Wednesday, July 15, 2015

Book Review - "Deep Preaching" by J. Kent Edwards

In preparation for my current doctoral course at Trinity Evangelical Divinity School I recently read J. Kent Edwards book Deep Preaching: Creating Sermons that Go Beyond the Superficial (Nashville: B&H Publishing, 2009). Edwards argues that deep preaching is about moving from exegetically precise but dry preaching to awe-inspiring, life-transforming preaching. It’s about moving from the trite to the substantial. Instead of playing marbles with diamonds, preachers must learn to handle and admire and preach the Bible in a manner worthy of what it actually is—the living Word of God.

Accordingly, the book starts by dealing with various challenges to preaching in the modern world like the avalanche of information available to preachers and people alike, the widespread use of media and corollary issues related to attention and entertainment, and the flood of expectations that pound down upon local pastors every day of their ministries. 

Edwards understandably asks why we should preach at all, and then offers theological, historical, and practical reasons why preaching is, and always will be, central to God's gospel strategy in the world. With the place of preaching firmly established, Edwards moves on to argue that deep sermons cannot be preached by shallow people, rather, profound sermons can only emerge from people who have a profound relationship with God. The heart of such a relationship is God's passionate and relentless pursuit of his people, a pursuit that drives biblical preachers to seek God with passion and deep hunger. 

In the context of this kind of passionate relationship, then preachers ought to seek to preach the Word of God on its own terms, working through one passage at a time and seeking to unearth and articulate the "big idea" of each one. Having done this hard and important work, the preacher ought then to enter into "the closet" of prayer, meditation, and fasting in order to allow the Holy Spirit to do his work of teaching, empowering, impassioning, and applying the "big idea" to life. In order to do this well, the preacher must leave aside his gadgets and tools, and simply come into God's presence with a Bible and a blank notepad. The idea here is to spend as much time as necessary in the presence of God, allowing him to lead us where he will.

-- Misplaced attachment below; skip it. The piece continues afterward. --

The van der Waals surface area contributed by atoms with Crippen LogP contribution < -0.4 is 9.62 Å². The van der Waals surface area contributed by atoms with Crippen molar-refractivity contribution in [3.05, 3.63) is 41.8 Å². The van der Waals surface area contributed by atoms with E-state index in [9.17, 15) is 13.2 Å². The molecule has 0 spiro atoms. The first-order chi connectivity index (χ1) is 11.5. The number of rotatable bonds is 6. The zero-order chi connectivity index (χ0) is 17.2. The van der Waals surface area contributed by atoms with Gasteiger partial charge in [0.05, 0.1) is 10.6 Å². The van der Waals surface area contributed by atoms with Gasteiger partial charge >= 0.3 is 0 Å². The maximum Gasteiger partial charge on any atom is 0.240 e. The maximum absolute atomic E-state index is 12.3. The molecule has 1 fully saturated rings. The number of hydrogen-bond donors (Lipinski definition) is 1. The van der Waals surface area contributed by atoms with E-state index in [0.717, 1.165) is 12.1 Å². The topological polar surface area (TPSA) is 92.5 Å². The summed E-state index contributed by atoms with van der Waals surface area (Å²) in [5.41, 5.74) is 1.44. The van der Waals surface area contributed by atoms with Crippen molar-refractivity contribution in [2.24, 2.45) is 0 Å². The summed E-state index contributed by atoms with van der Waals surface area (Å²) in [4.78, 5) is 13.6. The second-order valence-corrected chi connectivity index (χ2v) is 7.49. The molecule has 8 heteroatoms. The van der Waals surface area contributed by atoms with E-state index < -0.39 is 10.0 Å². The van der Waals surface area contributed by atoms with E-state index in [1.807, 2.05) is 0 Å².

To help guide this time, Edwards suggests that we spend our time looking backward, upward, inward, outward, and forward, and he offers five questions that will help us do so: 

1. Why was this big idea necessary for the original recipients? 
2, Looking Upward: What is God revealing about himself through this big idea?
3, Looking Inward: What is God saying to me through this big idea?
4: Looking Outward: What does God want to accomplish through this big idea?
5: Looking Forward: What could negate the progress I’ve made with this big idea, i.e., how will Satan seek to attack me and the congregation, and how can I counter-attack? 

Edwards concludes the book by outlining eight aspects of deep sermons and six aspects of deep preachers. This section of the book is basic and could have been improved by at least offering suggestions on how preachers might go about writing deep sermons, but having said that, it is insightful and helpful for preachers who are interested in putting Edwards' wisdom into practice. 

I really enjoyed reading this book and I will undoubtedly benefit from it as a preacher. Edwards is articulate and creative, and obviously practiced what he preached in the writing of this book--that is, he prayed, meditated, and fasted as he wrote, it's pretty obvious. Although much of his wisdom for preaching is old wisdom, his plea to come away and spend more time with the Lord is magnetic. Surely the impact of this book upon my life is that I will indeed invest more minutes--more hours--in the presence of Jesus as I prepare to preach and this will glorify God, help others, and augment my joy. 

If you're a preacher, or think you might want to be, you should read this book. It's worth every penny and whatever time you'll invest in reading it. 

1 comment:

  1. Thank you for sharing your review on Deep preaching. I was recommended by one of my friend to read this book. I was looking for reviews and i found your review very helpful. Thank you. God bless you and the Ministry.


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